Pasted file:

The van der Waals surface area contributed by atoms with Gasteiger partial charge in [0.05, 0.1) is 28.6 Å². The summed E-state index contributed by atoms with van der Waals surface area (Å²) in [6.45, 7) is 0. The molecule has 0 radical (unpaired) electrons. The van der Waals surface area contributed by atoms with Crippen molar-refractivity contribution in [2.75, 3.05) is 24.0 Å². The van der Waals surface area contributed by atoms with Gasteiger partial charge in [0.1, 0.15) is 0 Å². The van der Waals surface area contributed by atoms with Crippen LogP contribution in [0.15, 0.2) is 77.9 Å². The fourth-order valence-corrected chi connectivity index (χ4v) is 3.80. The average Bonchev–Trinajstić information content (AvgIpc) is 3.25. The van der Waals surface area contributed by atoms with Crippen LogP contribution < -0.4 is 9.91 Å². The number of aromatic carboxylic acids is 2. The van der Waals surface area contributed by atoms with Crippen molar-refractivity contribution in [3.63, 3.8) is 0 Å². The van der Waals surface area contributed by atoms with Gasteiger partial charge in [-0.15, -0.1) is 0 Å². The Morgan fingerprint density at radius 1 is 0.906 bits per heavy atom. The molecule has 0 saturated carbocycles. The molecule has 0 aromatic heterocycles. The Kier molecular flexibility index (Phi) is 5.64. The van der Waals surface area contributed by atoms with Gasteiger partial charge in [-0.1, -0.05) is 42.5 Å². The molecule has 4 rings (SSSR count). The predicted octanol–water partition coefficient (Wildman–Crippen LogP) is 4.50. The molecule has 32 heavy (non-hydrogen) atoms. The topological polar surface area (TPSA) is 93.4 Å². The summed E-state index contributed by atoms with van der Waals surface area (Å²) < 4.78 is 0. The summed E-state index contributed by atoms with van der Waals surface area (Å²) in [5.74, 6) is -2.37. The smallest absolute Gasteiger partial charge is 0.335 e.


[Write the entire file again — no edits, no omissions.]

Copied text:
The van der Waals surface area contributed by atoms with Gasteiger partial charge in [0.05, 0.1) is 28.6 Å². The summed E-state index contributed by atoms with van der Waals surface area (Å²) in [6.45, 7) is 0. The molecule has 0 radical (unpaired) electrons. The van der Waals surface area contributed by atoms with Crippen molar-refractivity contribution in [2.75, 3.05) is 24.0 Å². The van der Waals surface area contributed by atoms with Gasteiger partial charge in [0.1, 0.15) is 0 Å². The van der Waals surface area contributed by atoms with Crippen LogP contribution in [0.15, 0.2) is 77.9 Å². The fourth-order valence-corrected chi connectivity index (χ4v) is 3.80. The average Bonchev–Trinajstić information content (AvgIpc) is 3.25. The van der Waals surface area contributed by atoms with Crippen LogP contribution < -0.4 is 9.91 Å². The number of aromatic carboxylic acids is 2. The van der Waals surface area contributed by atoms with Crippen molar-refractivity contribution in [3.63, 3.8) is 0 Å². The van der Waals surface area contributed by atoms with Gasteiger partial charge in [-0.15, -0.1) is 0 Å². The Morgan fingerprint density at radius 1 is 0.906 bits per heavy atom. The molecule has 0 saturated carbocycles. The molecule has 0 aromatic heterocycles. The Kier molecular flexibility index (Phi) is 5.64. The van der Waals surface area contributed by atoms with Gasteiger partial charge in [-0.1, -0.05) is 42.5 Å². The molecule has 4 rings (SSSR count). The predicted octanol–water partition coefficient (Wildman–Crippen LogP) is 4.50. The molecule has 32 heavy (non-hydrogen) atoms. The topological polar surface area (TPSA) is 93.4 Å². The summed E-state index contributed by atoms with van der Waals surface area (Å²) < 4.78 is 0. The summed E-state index contributed by atoms with van der Waals surface area (Å²) in [5.74, 6) is -2.37. The smallest absolute Gasteiger partial charge is 0.335 e.